Using 'and' to join clauses.
Today we are going to look at an example text. This story is a WAGOLL (What A Good One Looks Like). This isn't designed to be learnt by heart or replicated. This is for finding out how writing works. This will help children when writing their own story.
In a couple of weeks we are aiming to narrate a story. The outcome will be to write a detective narrative of our own using a different creature who finds different objects.
First, we will look at our example text.
An example for joining the first two clauses could be -
Hermelin wrote letters and lists.
Today we are going to make notes on the example text. If you can, grab some highlighters, felt-tips or if you're working straight from your computer then use your annotation tool. Below is the example text that you can print out and/or read through. A video of today's lesson input is on Class Dojo for you to all follow. So check it out.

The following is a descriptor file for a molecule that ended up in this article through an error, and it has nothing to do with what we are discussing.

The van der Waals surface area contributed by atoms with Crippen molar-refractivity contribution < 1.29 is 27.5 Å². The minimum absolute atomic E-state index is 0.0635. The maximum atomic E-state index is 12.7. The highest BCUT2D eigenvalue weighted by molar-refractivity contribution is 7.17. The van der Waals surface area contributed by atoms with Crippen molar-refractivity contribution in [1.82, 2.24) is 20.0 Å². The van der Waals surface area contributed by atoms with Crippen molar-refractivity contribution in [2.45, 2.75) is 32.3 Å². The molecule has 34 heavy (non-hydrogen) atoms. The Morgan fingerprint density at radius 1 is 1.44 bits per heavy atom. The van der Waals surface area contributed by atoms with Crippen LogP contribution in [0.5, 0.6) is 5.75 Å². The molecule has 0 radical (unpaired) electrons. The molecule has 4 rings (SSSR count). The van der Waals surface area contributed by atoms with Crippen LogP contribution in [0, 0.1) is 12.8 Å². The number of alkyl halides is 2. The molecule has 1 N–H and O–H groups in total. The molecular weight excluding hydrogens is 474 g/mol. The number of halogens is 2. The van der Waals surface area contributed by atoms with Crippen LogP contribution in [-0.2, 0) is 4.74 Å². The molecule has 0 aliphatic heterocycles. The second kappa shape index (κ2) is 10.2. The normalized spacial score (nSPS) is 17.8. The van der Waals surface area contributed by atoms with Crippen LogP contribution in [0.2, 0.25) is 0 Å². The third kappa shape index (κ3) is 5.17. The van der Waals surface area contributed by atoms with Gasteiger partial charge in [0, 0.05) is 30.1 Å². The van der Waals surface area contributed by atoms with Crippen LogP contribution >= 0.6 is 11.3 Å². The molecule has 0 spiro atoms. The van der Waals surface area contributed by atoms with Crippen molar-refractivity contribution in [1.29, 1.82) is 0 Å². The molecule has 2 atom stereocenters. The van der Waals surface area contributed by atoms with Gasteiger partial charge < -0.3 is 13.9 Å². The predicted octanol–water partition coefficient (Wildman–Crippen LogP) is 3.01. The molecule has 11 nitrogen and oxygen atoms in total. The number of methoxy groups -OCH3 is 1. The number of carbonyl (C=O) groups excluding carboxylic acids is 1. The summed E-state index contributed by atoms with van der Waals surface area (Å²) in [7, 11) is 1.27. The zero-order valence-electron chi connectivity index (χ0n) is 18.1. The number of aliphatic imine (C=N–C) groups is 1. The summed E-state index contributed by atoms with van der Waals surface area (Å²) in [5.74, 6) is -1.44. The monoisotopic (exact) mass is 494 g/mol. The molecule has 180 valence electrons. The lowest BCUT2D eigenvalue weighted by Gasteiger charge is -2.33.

Today we are going to write a range of questions starting with who, what, where, when and why. Follow the lesson input video on class dojo in order to punctuate our questions correctly. It is important to think of good questions as we will be able to use some questions in our own stories.
Remember, the example text had a lot of great questions that the writer used to make their story even better.
Use the illustration below to think of your own questions.
An example could be...
Who will help baby McMumbo?
Today we will write a plan for our story.
Remember our writing purpose: To narrate.
Remember our writing outcome: To write a detective narrative of our own using a different creature who finds different objects.
Look at the illustration where everything is being stolen and several characters realise something is missing.
Chart all the missing items and the characters who have lost them.
Record what these are as options for the children to write about.
Gather several puppets or small animal toys to gather ideas about which animal the children would like to select from to use as the protagonist for their own detective story.
Use the planning sheet as a skeleton to help your child/ren to structure their writing. Encourage them to write words in each of the planning sections.